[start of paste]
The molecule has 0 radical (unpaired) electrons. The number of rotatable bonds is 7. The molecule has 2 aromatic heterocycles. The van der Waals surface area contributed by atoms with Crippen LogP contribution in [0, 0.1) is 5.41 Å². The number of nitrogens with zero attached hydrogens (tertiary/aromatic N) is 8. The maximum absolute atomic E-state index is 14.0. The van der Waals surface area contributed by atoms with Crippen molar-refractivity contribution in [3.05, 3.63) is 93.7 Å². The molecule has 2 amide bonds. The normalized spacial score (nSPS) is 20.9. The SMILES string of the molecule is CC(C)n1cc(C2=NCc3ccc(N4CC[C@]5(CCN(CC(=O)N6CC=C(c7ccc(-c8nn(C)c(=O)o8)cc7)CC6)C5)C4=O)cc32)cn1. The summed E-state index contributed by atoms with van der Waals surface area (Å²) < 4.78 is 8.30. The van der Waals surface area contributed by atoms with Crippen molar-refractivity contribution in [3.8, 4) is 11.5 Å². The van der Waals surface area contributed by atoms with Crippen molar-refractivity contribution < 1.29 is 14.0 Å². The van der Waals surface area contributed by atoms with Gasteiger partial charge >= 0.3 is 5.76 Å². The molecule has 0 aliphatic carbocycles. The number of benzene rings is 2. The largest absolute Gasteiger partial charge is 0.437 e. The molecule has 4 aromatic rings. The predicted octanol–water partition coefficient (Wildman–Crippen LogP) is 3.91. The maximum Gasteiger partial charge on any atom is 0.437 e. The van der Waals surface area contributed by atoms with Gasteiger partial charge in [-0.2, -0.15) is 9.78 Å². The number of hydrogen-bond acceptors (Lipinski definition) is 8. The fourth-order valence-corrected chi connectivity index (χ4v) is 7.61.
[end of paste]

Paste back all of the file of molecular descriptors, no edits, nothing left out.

The molecule has 0 radical (unpaired) electrons. The number of rotatable bonds is 7. The molecule has 2 aromatic heterocycles. The van der Waals surface area contributed by atoms with Crippen LogP contribution in [0, 0.1) is 5.41 Å². The number of nitrogens with zero attached hydrogens (tertiary/aromatic N) is 8. The maximum absolute atomic E-state index is 14.0. The van der Waals surface area contributed by atoms with Crippen molar-refractivity contribution in [3.05, 3.63) is 93.7 Å². The molecule has 2 amide bonds. The normalized spacial score (nSPS) is 20.9. The SMILES string of the molecule is CC(C)n1cc(C2=NCc3ccc(N4CC[C@]5(CCN(CC(=O)N6CC=C(c7ccc(-c8nn(C)c(=O)o8)cc7)CC6)C5)C4=O)cc32)cn1. The summed E-state index contributed by atoms with van der Waals surface area (Å²) < 4.78 is 8.30. The van der Waals surface area contributed by atoms with Crippen molar-refractivity contribution in [3.8, 4) is 11.5 Å². The van der Waals surface area contributed by atoms with Crippen molar-refractivity contribution < 1.29 is 14.0 Å². The van der Waals surface area contributed by atoms with Gasteiger partial charge >= 0.3 is 5.76 Å². The molecule has 0 aliphatic carbocycles. The number of benzene rings is 2. The largest absolute Gasteiger partial charge is 0.437 e. The molecule has 4 aromatic rings. The predicted octanol–water partition coefficient (Wildman–Crippen LogP) is 3.91. The maximum Gasteiger partial charge on any atom is 0.437 e. The van der Waals surface area contributed by atoms with Gasteiger partial charge in [-0.2, -0.15) is 9.78 Å². The number of hydrogen-bond acceptors (Lipinski definition) is 8. The fourth-order valence-corrected chi connectivity index (χ4v) is 7.61.